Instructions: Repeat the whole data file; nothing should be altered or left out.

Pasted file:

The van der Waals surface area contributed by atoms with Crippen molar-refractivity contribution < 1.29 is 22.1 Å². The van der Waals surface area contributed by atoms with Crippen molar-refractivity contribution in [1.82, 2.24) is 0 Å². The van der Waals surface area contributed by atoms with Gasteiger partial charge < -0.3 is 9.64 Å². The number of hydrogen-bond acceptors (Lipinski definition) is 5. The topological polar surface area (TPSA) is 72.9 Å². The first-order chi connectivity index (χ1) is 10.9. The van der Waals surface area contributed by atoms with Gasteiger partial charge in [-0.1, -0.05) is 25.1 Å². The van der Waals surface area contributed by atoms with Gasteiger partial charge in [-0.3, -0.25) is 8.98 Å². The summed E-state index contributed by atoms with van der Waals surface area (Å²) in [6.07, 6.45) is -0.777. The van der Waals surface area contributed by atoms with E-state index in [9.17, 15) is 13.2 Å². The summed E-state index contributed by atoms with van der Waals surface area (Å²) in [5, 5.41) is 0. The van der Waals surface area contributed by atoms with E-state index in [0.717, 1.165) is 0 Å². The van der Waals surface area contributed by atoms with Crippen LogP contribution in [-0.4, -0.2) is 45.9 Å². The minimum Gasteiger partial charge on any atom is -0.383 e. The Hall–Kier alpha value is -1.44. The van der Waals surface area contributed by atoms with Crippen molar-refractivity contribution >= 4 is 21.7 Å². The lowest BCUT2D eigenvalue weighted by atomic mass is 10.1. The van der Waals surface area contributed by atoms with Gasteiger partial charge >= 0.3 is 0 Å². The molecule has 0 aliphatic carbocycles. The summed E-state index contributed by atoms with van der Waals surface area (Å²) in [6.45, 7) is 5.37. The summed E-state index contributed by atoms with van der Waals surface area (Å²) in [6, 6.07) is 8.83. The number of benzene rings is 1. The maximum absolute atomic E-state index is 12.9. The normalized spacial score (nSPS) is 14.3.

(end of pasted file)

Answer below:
The van der Waals surface area contributed by atoms with Crippen molar-refractivity contribution < 1.29 is 22.1 Å². The van der Waals surface area contributed by atoms with Crippen molar-refractivity contribution in [1.82, 2.24) is 0 Å². The van der Waals surface area contributed by atoms with Gasteiger partial charge < -0.3 is 9.64 Å². The number of hydrogen-bond acceptors (Lipinski definition) is 5. The topological polar surface area (TPSA) is 72.9 Å². The first-order chi connectivity index (χ1) is 10.9. The van der Waals surface area contributed by atoms with Gasteiger partial charge in [-0.1, -0.05) is 25.1 Å². The van der Waals surface area contributed by atoms with Gasteiger partial charge in [-0.3, -0.25) is 8.98 Å². The summed E-state index contributed by atoms with van der Waals surface area (Å²) in [6.07, 6.45) is -0.777. The van der Waals surface area contributed by atoms with E-state index in [9.17, 15) is 13.2 Å². The summed E-state index contributed by atoms with van der Waals surface area (Å²) in [5, 5.41) is 0. The van der Waals surface area contributed by atoms with E-state index in [0.717, 1.165) is 0 Å². The van der Waals surface area contributed by atoms with Crippen LogP contribution in [-0.4, -0.2) is 45.9 Å². The minimum Gasteiger partial charge on any atom is -0.383 e. The Hall–Kier alpha value is -1.44. The van der Waals surface area contributed by atoms with Crippen molar-refractivity contribution >= 4 is 21.7 Å². The lowest BCUT2D eigenvalue weighted by atomic mass is 10.1. The van der Waals surface area contributed by atoms with Gasteiger partial charge >= 0.3 is 0 Å². The molecule has 0 aliphatic carbocycles. The summed E-state index contributed by atoms with van der Waals surface area (Å²) in [6.45, 7) is 5.37. The summed E-state index contributed by atoms with van der Waals surface area (Å²) in [6, 6.07) is 8.83. The number of benzene rings is 1. The maximum absolute atomic E-state index is 12.9. The normalized spacial score (nSPS) is 14.3.